The Return of Tarzan starring Gene Pollar
"The Return of Tarzan," which comes to the Jefferson starting Wednesday, is the screen version of the famous story by Edgar Rice Burroughs. This second screen story of Tarzan, the ape man, one of the most picturesque fiction personalities conceived, depicts his thrilling experiences among civilized peoples, and his eventual return to his jungle home.
The story opens with Tarzan aboard a France bound steamer. Hardly has the ship left her pier when Tarzan, watching a card game, exposes a couple of card cheats who are trying to humiliate the Count de Coude, in the hope that they can obtain from him, by blackmail, some valuable papers in his possession, as a member of the French diplomatic service. One of them, Rokoff, the Countess de Coude's brother is an agent of the Russian government. Resenting his interference, the two conspire to revenge themselves upon the indifferent Tarzan, who is a willing victim of their plots. Arrived in Paris, he is drawn into a duel with the Count de Coude through Rokoff's efforts to compromise him with the countess.
Still desirous of getting rid of Tarzan, who he realizes is a formidable enemy, Rokoff contrives to get him into a house on one of the dark Paris streets where are a band of Apaches hired to kill him, but the mighty ape man overpowers them and escapes.
Soon after this, Tarzan accepts a diplomatic position and leaves for Algiers, where again he encounters Rokoff and his accomplice, who are aligned with the very man Tarzan has been sent to track. After numerous hand to hand fights Tarzan is finally made captive, bound to a tree in an oasis and left to be killed by desert beasts. A dancing girl who had tried to help him escape, unbinds him just in time for him to grapple with a huge lion, which he finally kills with his bare hands.
Receiving instructions to go to Cape Town, he boards a steamer for South Africa and again comes under the Russian and his ally, who, determined to get rid of their enemy for good, toss him overboard one night as he stands unsuspecting by the rail. Tarzan after floating and swimming for hours is finally cast up on the African shore, to the very jungle in which he had lived and been brought up by the ape.
Meantime, Jane Porter, the girl Tarzan loves, who, with her father and her fiancee is cruising on the private yacht of a Lord Tennington, arrives in Cape Town, and there meets the villain Rokoff, traveling under an assumed name, and an old schoolmate, Hazel Strong, who had been on the same ship. When the party leaves Cape Town they all go as guests of Lord Tennington on his yacht. A ship fire sends everyone to the lifeboats, and Jane finds herself in the boat with her fiancé and Rokoff, without provisions and separated from the others. After days of drifting under the torrid sun the boat finally reaches the African coast. Then begins a series of adventures that end with Tarzan's rescue from a ferocious lion of the girl he loves -- and who, he finds to his great happiness really loves him.
Huge Menagerie In Coming "Tarzan" Film
If you think the making of an animal picture is not difficult listen to the wail of Director Harry Revier, who had charge of the making of "The Return of Tarzan," which comes to the Jefferson for four days, commencing Wednesday.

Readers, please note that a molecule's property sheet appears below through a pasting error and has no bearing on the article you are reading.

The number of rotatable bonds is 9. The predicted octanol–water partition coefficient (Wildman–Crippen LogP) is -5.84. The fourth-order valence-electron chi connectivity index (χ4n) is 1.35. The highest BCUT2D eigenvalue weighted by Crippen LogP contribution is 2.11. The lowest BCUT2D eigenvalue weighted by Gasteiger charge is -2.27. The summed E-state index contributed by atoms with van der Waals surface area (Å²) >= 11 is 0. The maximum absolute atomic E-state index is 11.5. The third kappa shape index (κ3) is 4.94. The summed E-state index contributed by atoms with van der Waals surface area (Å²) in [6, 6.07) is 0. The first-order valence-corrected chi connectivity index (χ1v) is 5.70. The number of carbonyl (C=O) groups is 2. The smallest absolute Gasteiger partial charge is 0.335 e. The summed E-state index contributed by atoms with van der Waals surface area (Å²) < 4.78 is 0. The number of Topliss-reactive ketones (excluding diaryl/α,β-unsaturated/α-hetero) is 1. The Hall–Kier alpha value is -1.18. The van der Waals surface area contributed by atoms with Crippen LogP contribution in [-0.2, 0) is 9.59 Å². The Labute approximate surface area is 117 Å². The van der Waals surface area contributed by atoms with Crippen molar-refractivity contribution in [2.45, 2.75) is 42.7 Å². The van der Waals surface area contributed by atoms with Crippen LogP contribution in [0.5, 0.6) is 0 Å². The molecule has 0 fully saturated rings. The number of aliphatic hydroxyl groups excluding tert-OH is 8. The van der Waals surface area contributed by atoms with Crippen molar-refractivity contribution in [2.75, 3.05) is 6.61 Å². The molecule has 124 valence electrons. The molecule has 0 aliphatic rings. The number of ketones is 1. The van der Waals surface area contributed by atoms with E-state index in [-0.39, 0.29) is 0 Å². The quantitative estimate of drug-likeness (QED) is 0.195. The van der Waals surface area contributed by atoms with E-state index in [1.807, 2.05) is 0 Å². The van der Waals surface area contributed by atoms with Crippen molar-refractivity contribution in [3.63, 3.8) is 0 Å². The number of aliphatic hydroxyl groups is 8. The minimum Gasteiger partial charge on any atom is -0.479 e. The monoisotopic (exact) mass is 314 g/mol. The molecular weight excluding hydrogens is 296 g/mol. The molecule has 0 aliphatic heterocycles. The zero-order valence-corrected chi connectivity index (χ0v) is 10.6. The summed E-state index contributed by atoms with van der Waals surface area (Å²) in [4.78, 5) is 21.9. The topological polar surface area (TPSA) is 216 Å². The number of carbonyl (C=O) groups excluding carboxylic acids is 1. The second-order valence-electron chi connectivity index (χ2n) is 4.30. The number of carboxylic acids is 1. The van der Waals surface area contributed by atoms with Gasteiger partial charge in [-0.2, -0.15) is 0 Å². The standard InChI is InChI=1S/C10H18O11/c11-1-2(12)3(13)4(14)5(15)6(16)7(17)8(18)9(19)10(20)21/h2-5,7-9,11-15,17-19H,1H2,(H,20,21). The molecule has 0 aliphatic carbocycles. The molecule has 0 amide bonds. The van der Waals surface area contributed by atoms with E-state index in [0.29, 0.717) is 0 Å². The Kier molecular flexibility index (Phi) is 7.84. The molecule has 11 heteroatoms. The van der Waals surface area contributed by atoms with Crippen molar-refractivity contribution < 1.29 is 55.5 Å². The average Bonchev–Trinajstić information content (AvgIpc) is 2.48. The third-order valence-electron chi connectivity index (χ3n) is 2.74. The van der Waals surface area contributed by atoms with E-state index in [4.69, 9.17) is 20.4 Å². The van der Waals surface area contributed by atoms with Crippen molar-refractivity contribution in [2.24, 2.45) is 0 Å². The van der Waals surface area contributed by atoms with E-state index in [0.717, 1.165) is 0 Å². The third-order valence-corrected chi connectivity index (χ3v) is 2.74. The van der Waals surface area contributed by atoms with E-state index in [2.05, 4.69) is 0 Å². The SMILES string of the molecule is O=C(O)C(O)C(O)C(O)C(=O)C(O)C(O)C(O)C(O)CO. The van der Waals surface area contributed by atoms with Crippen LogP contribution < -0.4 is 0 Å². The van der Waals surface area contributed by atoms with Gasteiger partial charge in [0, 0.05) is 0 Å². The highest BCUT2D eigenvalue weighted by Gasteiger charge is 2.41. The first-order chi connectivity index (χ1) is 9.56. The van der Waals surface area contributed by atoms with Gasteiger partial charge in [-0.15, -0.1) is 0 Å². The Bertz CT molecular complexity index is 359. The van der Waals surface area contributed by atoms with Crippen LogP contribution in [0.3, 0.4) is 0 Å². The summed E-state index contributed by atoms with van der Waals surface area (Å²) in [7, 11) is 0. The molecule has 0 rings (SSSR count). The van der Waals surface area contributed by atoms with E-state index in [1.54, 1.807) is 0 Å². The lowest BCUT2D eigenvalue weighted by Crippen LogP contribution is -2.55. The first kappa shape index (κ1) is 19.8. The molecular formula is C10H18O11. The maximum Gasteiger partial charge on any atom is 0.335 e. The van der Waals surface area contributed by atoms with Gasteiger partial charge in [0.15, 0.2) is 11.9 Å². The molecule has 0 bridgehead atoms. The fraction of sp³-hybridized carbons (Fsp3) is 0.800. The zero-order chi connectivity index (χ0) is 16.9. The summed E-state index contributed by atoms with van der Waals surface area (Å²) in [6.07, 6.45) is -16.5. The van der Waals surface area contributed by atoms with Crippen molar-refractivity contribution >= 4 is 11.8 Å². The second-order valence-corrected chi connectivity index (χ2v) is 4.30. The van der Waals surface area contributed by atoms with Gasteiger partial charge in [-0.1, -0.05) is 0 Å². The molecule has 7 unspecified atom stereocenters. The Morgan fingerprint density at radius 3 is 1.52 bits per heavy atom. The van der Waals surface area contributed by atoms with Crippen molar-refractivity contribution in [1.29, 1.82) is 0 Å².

Mr. Revier, in addition to handling more than six hundred human artists was blessed with sixty-three beasts, some of which had no previous experience working with groups of people and others totally new to captivity.
Nine lions, five leopards, fifteen apes, six tigers, two chimpanzees, two elephants and twenty-four monkeys constitute the animalistic contribution to "The Return of Tarzan," and in some of the scenes ten or more animals of varied specie were used and it was in these episodes that Director Revier's work was cut out for him.
In a scene in which Gene Pollar as Tarzan drops from among a group of apes, nestling in trees, to the ground and has his bare handed fight against the lion, it required hours upon hours to induce the apes to remain quiet in the presence of the jungle king.
Again when Tarzan rides off on the head of his elephant, the huge beast, scenting the lion, balked and tore off through the underbrush and several days were spent trying to accustom the elephant to the lion.
At no time would the monkeys properly face the camera if any lions, tigers or man-eaters were within smelling distance, and a continual combat between the apes of different species so disturbed the director and players that a number of highly interesting scenes were deleted because of the apes' actions.
The two fights between Tarzan and the lions were staged just a s shown on the screen. A well trained lion, but with teeth and talons untampered with, actually battled with Tarzan and of course, permitted the man to win, and at a word from its trainer, "played dead" just as a trained dog would -- with the result that a most unusual effect is achieved.
Ten days of constant companionship between Tarzan and the apes were necessary to induce the apes to follow Tarzan about.
Pollar lived at the studio and fed the apes each day for more than a week, then when the animals became used to his kindness, the scenes were staged and in order to get proper camera effects, the scenes were made over no less than ten times.
Elephants became tempermental, lions aggravated, apes and monkeys over-playful and human artists scared to death, all of which contributed to the director's worries, but a sensational film recruited and the 60,000 feet of negative exposed and 7,000 feet of entertainment achieved therefrom, were well worth the time and danger.
From the Ron de Laat Collection
ERBzine Silver Screen: The Revenge of Tarzan / The Return of Tarzan
ERBzine Silver Screen Resource Guide
Gene Pollar in Wikipedia
Gene Pollar in IMDB
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